By MSH Board Member, Tracy Bartella.
Originally Published in The Monadnock Shopper News, Green Monadnock column, December 2020.
Looking back, it’s fair to describe the past six months as defined by a climate of change. We had the build up of a Presidential election against a backdrop of Covid-19 updates. Social justice protests and the BLM movement swept the nation. Wildfires spread like wild on the west coast. For New England sports fans, it was a sour turn and disappointing seasons for both the Red Sox and the Patriots. Even in a more weather related sense, we saw evidence of climate change in a record breaking Atlantic hurricane season (1).
Traditionally, hurricane season runs from June first to November 30th and tracks the formation of severe storm systems over the Atlantic Ocean. Meteorologists monitor these systems with a wary eye toward how strong they are and where they’re headed. Once a storm reaches wind speeds of 39mph it achieves tropical storm status and is eligible to get one of 21 names reserved for that year’s storms. If wind speeds hit 74mph, the storm will be upgraded to a hurricane.
This year’s first storm, tropical storm Arthur, formed on May 14th and reached tropical storm status May 16. Even though June is considered the start of hurricane season, mother nature doesn’t always obey human timelines. The 2020 hurricane season is the sixth in a row where a named storm formed before the official start date.
In addition to having an early first storm, the 2020 hurricane season is noteworthy for the timing of most of its storms. This year saw 27 storms breaking the record for how early in the season we reached that letter in the alphabet. For example, hurricane Hanna formed on July 24, 2020, twelve days sooner than hurricane Harvey, the previous record holder for storms beginning with the letter “H”. Harvey formed on August 5, in 2005.
What makes the 2020 season stand out the most is the total number of storms we’ve seen. There were 31 storm systems, and we may not be done yet. Just like the beginning of the season, storms can still form after hurricane season is over. In 2005, the previous record setting year, the season closed out with the last tropical storm forming December 30, a month after season’s end. With so many storms, and the potential for more, meteorologists extend the list of names. In years like 2020, they use the Greek letters as additional names, after the 21 chosen names are used.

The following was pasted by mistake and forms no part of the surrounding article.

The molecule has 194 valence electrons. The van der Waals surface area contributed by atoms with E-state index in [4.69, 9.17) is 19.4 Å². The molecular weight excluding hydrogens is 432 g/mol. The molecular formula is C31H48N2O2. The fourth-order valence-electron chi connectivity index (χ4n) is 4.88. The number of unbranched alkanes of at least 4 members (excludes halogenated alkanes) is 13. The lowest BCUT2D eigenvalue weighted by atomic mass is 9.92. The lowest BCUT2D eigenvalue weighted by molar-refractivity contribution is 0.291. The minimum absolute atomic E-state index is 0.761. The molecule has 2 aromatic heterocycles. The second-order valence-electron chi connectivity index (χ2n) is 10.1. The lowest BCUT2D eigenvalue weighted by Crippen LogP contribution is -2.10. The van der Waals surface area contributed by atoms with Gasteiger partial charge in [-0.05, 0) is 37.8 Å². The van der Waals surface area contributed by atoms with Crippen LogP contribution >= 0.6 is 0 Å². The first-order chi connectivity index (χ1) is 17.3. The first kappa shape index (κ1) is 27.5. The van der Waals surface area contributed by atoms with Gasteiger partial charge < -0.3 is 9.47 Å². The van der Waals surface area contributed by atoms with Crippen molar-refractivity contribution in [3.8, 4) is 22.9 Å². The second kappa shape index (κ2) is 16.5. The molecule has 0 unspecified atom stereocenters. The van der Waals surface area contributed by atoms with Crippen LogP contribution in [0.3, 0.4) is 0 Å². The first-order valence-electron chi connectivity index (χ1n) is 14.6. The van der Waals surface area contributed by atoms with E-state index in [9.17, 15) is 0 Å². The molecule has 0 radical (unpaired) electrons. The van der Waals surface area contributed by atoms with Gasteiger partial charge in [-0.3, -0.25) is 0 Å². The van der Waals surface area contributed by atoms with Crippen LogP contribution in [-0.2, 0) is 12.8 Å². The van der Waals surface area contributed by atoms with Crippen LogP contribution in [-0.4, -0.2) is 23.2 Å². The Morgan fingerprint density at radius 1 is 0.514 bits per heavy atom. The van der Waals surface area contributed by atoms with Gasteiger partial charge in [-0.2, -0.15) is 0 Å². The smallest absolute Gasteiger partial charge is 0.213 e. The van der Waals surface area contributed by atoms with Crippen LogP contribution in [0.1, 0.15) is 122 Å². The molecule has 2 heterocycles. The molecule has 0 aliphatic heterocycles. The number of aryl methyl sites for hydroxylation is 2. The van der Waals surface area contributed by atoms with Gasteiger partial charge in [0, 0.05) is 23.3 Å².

Overall, 2020 was the most active hurricane season ever, and the fifth year in a row with an above average number of storms. This trend of longer and more active hurricane seasons is driven by our changing climate. With a warmer global atmosphere, the Atlantic Ocean’s sea surface temperatures are warmer. Storm systems are fed by the moisture from these warm waters. As beach goers we might not mind warmer ocean temperatures, neither do hurricanes.
The downside to warmer ocean temps and more frequent hurricanes is most strikingly measured in the human cost. 2020’s hurricane season is also counted among the most devastating. Total damage from storms is calculated at greater than 41 billion US dollars and 436 lives were lost. The biggest impacts in the United States were felt from North Carolina southward, extending all the way to Louisiana and Texas.
Here in the Northeast, we were largely spared. As the memories fade of our past hurricanes, 2011’s Irene was almost a decade ago, news of 2020’s record hurricane season can remind us that we should still be prepared. This means knowing local flood risks, having enough food and water to last through power outages, staying secure indoors during an active storm, and even learning about health risks from moldy and water damaged buildings.
As we continue to feel the effects of recent events, there are some things that can’t return to normal fast enough and others that will become a new normal. Record hurricane seasons are something we can add to the latter. Even as we experience the effects of our changing climate, we can stay tuned in to the forces of nature and do our best to be informed and ready for what we can anticipate.
About the Author
Tracy Bartella-Metell is the IT Project Manager for Holstein Association USA, in Brattleboro, VT where she leads project teams to provide software and services that help dairy producers worldwide raise the happiest, healthiest, and most productive Holstein cows. She has more than 10 years of experience managing people, operations, and projects across multiple industries and holds an MS degree in Environmental Studies with a focus on Sustainable Development and Climate Change. She is interested in building resilient, distributed systems to support local food, energy, and economies.
Prior to her time at Holstein Association, Tracy worked for local green manufacturer Tree Free Greetings and for OneReport, Inc., a Software-as-a-Service company helping Fortune 500 companies track and report on their Corporate Social Responsibility practices. Tracy believes that the core of sustainability starts inside of each of us and reflects our connection to the world we live in. To feel that connection and help instill it in others, she actively practices and teaches yoga at Keene Yoga Center.